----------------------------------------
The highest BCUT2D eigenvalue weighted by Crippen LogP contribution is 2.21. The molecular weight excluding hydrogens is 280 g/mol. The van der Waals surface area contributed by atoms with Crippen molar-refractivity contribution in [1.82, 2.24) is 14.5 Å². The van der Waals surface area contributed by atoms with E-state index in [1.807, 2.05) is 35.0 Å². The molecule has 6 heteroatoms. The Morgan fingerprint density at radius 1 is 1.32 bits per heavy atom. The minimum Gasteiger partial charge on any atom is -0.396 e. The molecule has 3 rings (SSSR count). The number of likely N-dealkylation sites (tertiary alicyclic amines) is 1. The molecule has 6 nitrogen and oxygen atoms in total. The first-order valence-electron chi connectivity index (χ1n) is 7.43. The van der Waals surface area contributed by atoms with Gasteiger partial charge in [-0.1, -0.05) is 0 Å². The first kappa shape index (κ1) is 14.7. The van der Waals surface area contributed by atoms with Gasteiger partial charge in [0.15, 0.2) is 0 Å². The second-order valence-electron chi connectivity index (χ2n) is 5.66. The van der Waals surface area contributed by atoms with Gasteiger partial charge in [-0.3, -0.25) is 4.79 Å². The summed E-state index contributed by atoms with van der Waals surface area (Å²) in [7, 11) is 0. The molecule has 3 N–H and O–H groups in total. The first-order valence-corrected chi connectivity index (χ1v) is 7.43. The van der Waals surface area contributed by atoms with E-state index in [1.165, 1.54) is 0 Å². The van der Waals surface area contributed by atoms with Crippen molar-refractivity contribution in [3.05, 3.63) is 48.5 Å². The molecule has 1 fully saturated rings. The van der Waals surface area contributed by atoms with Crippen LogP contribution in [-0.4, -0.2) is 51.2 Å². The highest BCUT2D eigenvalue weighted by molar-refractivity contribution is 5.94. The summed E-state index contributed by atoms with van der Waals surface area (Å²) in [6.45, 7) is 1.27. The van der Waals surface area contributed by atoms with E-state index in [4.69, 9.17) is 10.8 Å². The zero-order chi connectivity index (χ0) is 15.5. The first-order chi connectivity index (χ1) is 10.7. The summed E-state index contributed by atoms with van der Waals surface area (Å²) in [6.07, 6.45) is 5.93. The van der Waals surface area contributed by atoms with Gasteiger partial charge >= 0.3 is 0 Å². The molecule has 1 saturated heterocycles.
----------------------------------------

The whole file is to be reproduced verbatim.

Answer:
The highest BCUT2D eigenvalue weighted by Crippen LogP contribution is 2.21. The molecular weight excluding hydrogens is 280 g/mol. The van der Waals surface area contributed by atoms with Crippen molar-refractivity contribution in [1.82, 2.24) is 14.5 Å². The van der Waals surface area contributed by atoms with E-state index in [1.807, 2.05) is 35.0 Å². The molecule has 6 heteroatoms. The Morgan fingerprint density at radius 1 is 1.32 bits per heavy atom. The minimum Gasteiger partial charge on any atom is -0.396 e. The molecule has 3 rings (SSSR count). The number of likely N-dealkylation sites (tertiary alicyclic amines) is 1. The molecule has 6 nitrogen and oxygen atoms in total. The first-order valence-electron chi connectivity index (χ1n) is 7.43. The van der Waals surface area contributed by atoms with Gasteiger partial charge in [-0.1, -0.05) is 0 Å². The first kappa shape index (κ1) is 14.7. The van der Waals surface area contributed by atoms with Gasteiger partial charge in [0.15, 0.2) is 0 Å². The second-order valence-electron chi connectivity index (χ2n) is 5.66. The van der Waals surface area contributed by atoms with Gasteiger partial charge in [-0.3, -0.25) is 4.79 Å². The summed E-state index contributed by atoms with van der Waals surface area (Å²) in [7, 11) is 0. The molecule has 3 N–H and O–H groups in total. The first-order valence-corrected chi connectivity index (χ1v) is 7.43. The van der Waals surface area contributed by atoms with E-state index in [1.165, 1.54) is 0 Å². The van der Waals surface area contributed by atoms with Crippen molar-refractivity contribution in [3.05, 3.63) is 48.5 Å². The molecule has 1 fully saturated rings. The van der Waals surface area contributed by atoms with Crippen LogP contribution in [-0.4, -0.2) is 51.2 Å². The highest BCUT2D eigenvalue weighted by molar-refractivity contribution is 5.94. The summed E-state index contributed by atoms with van der Waals surface area (Å²) in [6.45, 7) is 1.27. The van der Waals surface area contributed by atoms with E-state index in [4.69, 9.17) is 10.8 Å². The zero-order chi connectivity index (χ0) is 15.5. The first-order chi connectivity index (χ1) is 10.7. The summed E-state index contributed by atoms with van der Waals surface area (Å²) in [6.07, 6.45) is 5.93. The van der Waals surface area contributed by atoms with Gasteiger partial charge >= 0.3 is 0 Å². The molecule has 1 saturated heterocycles.